Beatles to Bowie
Mick Jagger and Anita Pallenberg

Mick Jagger and Anita Pallenberg on the set of Performance
by Cecil Beaton, 1968
Private Collection
© The Cecil Beaton Studio Archive at Sotheby's

Peter Frampton

Peter Frampton on the cover of Rave, January 1968
George Newnes Ltd.IPC
Private Collection
© IPC+ Syndication


Television brought into people's living rooms coverage of violent events, such as the assassination of Robert Kennedy and the horrors of the Vietnam War. A pan-European wave of protest and dissent was particularly violently expressed in France, while in London the 'Battle of Grosvenor Square' accompanied a protest march to the American Embassy. The Beatles and The Rolling Stones both reacted with songs that reflected world events.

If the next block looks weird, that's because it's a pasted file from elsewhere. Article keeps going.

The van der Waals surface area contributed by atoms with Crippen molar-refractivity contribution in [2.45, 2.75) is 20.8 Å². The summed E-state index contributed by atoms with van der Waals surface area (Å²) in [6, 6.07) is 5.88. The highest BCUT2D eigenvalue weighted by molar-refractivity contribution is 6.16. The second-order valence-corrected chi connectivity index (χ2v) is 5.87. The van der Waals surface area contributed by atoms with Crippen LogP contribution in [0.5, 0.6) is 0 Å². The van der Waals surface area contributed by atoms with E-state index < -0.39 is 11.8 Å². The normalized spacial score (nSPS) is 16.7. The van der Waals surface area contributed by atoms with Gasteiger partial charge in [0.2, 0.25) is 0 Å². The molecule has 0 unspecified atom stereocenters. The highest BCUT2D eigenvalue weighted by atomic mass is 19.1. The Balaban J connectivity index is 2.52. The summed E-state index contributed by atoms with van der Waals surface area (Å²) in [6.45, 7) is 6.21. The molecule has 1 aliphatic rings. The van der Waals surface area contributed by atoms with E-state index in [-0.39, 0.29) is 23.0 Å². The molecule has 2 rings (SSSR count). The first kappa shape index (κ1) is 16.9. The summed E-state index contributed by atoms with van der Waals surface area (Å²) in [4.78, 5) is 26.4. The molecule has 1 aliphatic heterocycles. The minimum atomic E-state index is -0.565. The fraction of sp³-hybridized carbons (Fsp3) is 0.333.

The Rolling Stones' single Jumpin' Jack Flash, with David Bailey's picture sleeve, released on 24 May, put the group back at No.1 in the charts for the first time since 'Paint It Black' in May 1966. The group ended the year with the release of the much delayed Beggar's Banquet album, its inside gatefold depicting a scene of high decadence, photographed by Michael Joseph.

The Beatles spent much of the year recording a double album of thirty tracks, now known as the 'White Album'. In the middle of recording they spent a summer afternoon being photographed by noted war photographer Don McCullin, amongst others, at seven pre-arranged London venues, including Notting Hill Gate, Old Street, Highgate and McCartney's house in St John's Wood.